New Attacks Alarm D.C.

LGBT community organizers plan march and fundraiser in the wake of recent shooting and assaults; Mayor Gray releases statement of support

By John Riley
Published on March 15, 2012, 7:21pm | Comments

Concerned members of the LGBT community have announced plans for a silent march and a fundraiser in the wake of two anti-gay attacks earlier this week, one in Columbia Heights, the other in adjacent Pleasant Plains.

The first attack, a shooting, occurred around 6:30 a.m. Sunday, March 11, at the IHOP Restaurant at 3100 14th St. NW. According to police reports, a group of suspects repeatedly harassed the victim and his companions with homophobic slurs, before one suspect began fighting with the victim, with the two exchanging several punches.

IHOP in Columbia Heights

IHOP in Columbia Heights

(Photo by JD Uy)

According to an e-mail sent to constituents by Councilmember Jim Graham (D-Ward 1), an off-duty MPD detective was eating at IHOP at the time. That detective, listed as ''Witness 3'' in the incident report, separated the two men ''when the sound of a gunshot occurred.'' The three suspects then fled the scene, traveling eastbound along Irving Street NW. The victim had been shot – not fatally – in the chest area with an unknown firearm and was transported to Washington MedStar Hospital via ambulance. The incident has been initially categorized as ''assault with intent to kill'' and as a hate crime.

The police report lists the suspects as being a slender black male in his 20s, about 5'5'' to 5'6'', weighing 150 pounds, with a light brown complexion and a crew cut; a second black male in his 20s, about 6' to 6'2'', and about 190 to 220 pounds with a medium complexion and hair in dreads; and a heavyset black female in her 20s, about 5'3'' to 5'6'', weighing from 190 to 200 pounds with a medium complexion and her hair in braids.

Graham told constituents via email that ''police are confident of a closure'' because of video footage of the shooting.

The second victim was attacked at the corner of Georgia Avenue and Irving Street NW at 9:30 p.m., Monday, March 12. According to the police report, the victim says he was beaten by a group who shouted homophobic slurs before robbing him of his iPod, iPad, keys, two credit cards and a debit card. The victim's partner arrived at the scene moments after the attack occurred. The suspects fled before police arrived, and the victim was transported to the George Washington University Hospital for treatment. Metropolitan Police have categorized the crime as robbery using force and violence, and as a hate crime.

A transgender woman was also assaulted Monday, March 12, at 11:50 p.m., at the intersection of Mount Olivet Road and West Virginia Avenue NE. MPD reports that the victim was taken to a local hospital. The police report in that incident has not yet been released.

Both community events planned in response to the crimes are scheduled for Tuesday, March 20.

According to the Facebook group for the silent march, participants will walk from the IHOP Restaurant where the shooting occurred to the site of the second attack at Georgia Avenue and Irving Street NW. From there, the march is set to end at the intersection of 17th and R Streets NW. The march is set to step off at 7 p.m.

The organizer of the ''Silent March for Victims of GLBT Violence,'' who has asked not to be identified, asked that participants wear solid-colored shirts in rainbow hues, as well as advise the Facebook page which colors they are planning to wear. The organizer said the aim is to walk as a rainbow, making a ''flag'' that will serve as a sign of support.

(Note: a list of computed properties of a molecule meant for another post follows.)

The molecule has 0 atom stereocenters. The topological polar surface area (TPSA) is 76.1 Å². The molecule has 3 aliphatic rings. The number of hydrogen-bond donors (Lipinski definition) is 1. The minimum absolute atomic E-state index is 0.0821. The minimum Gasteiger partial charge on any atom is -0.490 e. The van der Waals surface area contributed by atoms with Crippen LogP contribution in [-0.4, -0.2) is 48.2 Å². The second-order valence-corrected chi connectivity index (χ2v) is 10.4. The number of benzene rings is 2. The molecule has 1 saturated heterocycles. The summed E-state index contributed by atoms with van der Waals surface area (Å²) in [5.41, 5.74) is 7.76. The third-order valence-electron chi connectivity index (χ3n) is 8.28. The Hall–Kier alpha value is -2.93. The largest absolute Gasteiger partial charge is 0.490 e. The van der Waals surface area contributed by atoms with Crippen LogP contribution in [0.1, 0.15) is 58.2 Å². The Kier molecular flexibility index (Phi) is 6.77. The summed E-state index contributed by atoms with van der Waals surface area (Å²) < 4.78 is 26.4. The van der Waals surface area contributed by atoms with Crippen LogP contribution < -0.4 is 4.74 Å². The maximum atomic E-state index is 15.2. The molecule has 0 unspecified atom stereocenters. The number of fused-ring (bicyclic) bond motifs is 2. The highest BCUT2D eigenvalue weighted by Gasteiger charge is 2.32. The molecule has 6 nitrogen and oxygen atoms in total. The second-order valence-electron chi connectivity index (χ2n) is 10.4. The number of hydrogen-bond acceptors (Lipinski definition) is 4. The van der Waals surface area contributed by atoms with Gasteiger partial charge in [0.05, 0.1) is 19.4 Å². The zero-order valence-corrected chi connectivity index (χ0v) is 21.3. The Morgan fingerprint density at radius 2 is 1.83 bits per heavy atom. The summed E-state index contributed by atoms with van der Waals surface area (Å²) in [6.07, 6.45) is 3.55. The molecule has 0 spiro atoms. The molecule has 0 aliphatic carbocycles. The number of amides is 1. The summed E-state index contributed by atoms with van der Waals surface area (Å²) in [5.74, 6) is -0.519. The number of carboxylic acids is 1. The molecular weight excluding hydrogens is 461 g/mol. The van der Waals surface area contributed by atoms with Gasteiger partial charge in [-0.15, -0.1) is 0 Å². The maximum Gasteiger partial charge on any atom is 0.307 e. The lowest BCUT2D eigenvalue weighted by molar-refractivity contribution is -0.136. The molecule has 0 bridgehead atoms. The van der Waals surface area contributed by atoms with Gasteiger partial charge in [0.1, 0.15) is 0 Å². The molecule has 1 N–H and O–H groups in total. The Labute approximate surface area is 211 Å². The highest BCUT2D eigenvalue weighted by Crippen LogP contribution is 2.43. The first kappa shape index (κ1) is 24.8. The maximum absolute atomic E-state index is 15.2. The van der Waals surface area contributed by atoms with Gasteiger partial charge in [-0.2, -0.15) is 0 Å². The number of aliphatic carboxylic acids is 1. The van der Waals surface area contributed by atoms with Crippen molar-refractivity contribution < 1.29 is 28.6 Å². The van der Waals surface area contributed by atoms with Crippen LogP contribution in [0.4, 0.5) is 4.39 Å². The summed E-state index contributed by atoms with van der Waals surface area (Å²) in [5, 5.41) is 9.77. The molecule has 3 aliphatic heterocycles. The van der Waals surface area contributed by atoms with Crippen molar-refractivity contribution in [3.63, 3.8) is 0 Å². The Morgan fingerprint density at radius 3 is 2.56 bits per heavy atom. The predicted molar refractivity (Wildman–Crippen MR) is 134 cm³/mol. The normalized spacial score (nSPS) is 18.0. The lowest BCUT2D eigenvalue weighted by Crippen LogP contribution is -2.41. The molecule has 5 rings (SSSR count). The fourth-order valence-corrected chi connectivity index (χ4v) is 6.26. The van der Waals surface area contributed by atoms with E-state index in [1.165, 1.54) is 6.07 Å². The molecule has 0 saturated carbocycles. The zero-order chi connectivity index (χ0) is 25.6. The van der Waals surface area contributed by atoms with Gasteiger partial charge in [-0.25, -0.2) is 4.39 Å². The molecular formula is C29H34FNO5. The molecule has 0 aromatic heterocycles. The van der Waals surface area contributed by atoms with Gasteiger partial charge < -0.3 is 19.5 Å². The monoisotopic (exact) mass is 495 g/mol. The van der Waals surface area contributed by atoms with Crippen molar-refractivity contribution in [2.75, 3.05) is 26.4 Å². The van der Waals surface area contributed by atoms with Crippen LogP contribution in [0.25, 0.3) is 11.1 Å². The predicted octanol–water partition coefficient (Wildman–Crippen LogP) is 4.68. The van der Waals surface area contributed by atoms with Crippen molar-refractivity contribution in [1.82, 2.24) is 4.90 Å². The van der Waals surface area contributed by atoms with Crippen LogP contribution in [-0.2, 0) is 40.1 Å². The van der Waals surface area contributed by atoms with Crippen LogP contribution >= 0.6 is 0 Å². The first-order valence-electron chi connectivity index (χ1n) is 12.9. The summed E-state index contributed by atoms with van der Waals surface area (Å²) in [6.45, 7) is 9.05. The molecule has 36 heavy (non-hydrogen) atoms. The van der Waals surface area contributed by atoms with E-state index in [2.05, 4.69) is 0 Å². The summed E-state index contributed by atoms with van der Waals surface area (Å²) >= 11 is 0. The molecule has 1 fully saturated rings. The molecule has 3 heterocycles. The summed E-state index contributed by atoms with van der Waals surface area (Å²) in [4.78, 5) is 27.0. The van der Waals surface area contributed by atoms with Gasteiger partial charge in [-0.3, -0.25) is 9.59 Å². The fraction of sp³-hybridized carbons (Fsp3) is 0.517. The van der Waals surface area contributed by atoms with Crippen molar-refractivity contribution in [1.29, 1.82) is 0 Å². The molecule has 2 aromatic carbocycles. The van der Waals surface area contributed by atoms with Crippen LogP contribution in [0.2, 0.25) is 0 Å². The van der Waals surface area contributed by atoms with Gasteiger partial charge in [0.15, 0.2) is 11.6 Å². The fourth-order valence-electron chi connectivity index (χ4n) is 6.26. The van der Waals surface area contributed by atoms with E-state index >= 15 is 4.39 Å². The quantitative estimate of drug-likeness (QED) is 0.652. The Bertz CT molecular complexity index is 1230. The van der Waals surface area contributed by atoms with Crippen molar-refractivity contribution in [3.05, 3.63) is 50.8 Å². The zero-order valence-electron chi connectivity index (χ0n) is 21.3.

Georgia Avenue & Irving Street

Georgia Avenue & Irving Street

According to the Facebook group for the fundraising benefit, launched by Jason Royce, organizers are hoping to collect up to $1,000 to help pay for the second victim's expenses. The fundraiser begins at 9 p.m. at Cobalt nightclub, located at the intersection where the march will end, 1639 R St. NW.

Both events are intended to be a show of support for the victims and a ''statement of togetherness'' of the community affected by the attacks, according to listings for both events.

The attacks come amid continuing criticism from several LGBT organizations aimed at the Metropolitan Police Department and the U.S. Attorney's Office for the District of Columbia regarding the handling and prosecution of bias crimes.

Mayor Vincent Gray (D) issued a statement this afternoon, March 15, condemning the attacks and promised the assailants would be prosecuted to the fullest extent of the law.

''All crime is horrific and destructive to the fabric of our community, but especially violent behavior that targets people because of their ethnic background, sexual orientation, faith or other identifying characteristics,'' Gray said in the statement. ''These kinds of crimes are particularly insidious, because they are designed to instill fear in an entire community.

''This cannot and will not stand in the District of Columbia, where all of our residents have the right to walk the streets of our neighborhoods free of fear, regardless of their identities, beliefs or characteristics. The Metropolitan Police Department and I will not rest until the perpetrators of these brutal crimes are arrested, tried and safely locked away.''

Anyone with information regarding either attack is asked to contact MPD at 202-727-9099 or text the department's Tip Line at 50411. MPD offers cash rewards to those providing information leading to the arrest and conviction of criminals in D.C.